GBP/USD Forecast: Cable at crossroads, Nonfarm Payrolls serve as make-or-break moment

A 180-degrees turn back down or 180 pips up to the previous peak? One thing is all but certain – volatility is set to surge once the US Nonfarm Payrolls are released. Good Friday is a holiday in most parts of the world, but America’s Bureau of Labor Statistics still publishes the all-important job figures on this day.

The US is on an accelerating recovery path amid a solid vaccination campaign, state reopenings, two rounds of stimulus checks – and optimism about a new infrastructure package. While the latter development may take time to come into fruition, US industry is already firing on all cylinders. The ISM Manufacturing Purchasing Managers’ Index smashed expectations with a score of 64.7 in March, the highest since 1983. Read more…

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GBP/USD Price Analysis: Teasing a falling wedge breakout, focus on NFP, Friday’s close

GBP/USD consolidates the recent recovery gains well above the 1.3800 mark, as the bulls catch a breather ahead of the critical US Nonfarm Payrolls release. At the time of writing, the cable adds 0.06% on the day, trading at 1.3836, having failed to resist above the 1.3850 level.

From a near-term technical perspective, the spot is on the verge of a falling wedge breakout on the daily chart. However, daily closing above the falling trendline resistance at 1.3843 is needed to validate an upside break. That level is the strong resistance now support of the 21 and 50-daily moving averages (DMA). Read more…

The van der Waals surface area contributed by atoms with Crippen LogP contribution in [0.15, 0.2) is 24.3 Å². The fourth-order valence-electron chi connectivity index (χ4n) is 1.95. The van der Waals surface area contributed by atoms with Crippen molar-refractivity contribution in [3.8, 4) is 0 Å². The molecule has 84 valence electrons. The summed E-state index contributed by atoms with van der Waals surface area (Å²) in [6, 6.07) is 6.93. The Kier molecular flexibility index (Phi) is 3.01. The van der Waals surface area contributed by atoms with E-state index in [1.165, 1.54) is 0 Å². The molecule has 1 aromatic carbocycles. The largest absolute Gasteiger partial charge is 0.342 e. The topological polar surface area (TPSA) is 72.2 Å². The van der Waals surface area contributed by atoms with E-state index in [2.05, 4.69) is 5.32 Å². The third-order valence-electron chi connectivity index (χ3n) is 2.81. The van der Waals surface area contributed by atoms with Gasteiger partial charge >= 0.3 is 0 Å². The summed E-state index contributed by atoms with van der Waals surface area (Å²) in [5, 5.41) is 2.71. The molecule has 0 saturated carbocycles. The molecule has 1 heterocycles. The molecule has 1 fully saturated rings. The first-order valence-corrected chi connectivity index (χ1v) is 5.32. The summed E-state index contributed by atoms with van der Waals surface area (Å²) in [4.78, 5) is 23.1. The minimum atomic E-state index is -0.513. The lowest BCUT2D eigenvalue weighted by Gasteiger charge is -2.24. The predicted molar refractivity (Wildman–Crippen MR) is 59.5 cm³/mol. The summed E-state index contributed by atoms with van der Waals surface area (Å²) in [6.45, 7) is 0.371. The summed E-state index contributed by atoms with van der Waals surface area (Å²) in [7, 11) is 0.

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GBP/USD: Firm around mid-1.3800s amid US dollar weakness, holiday mood

GBP/USD picks up bids around 1.3850, the highest since March 23, during early Friday. Although the Good Friday holiday restricts the cable’s moves, the US dollar’s sustained weakness and the UK government’s ability to celebrate the national festival, coupled with recently upbeat data, seem to favor the bulls ahead of the key US Nonfarm Payrolls (NFP) data.

While staying on its stimulus spree, the British government announced another relief to the locals by helping “2,700 museums, theatres, cinemas and arts venues in receiving a share of 400 million pounds in grants and loans,” per Reuters. Read more…

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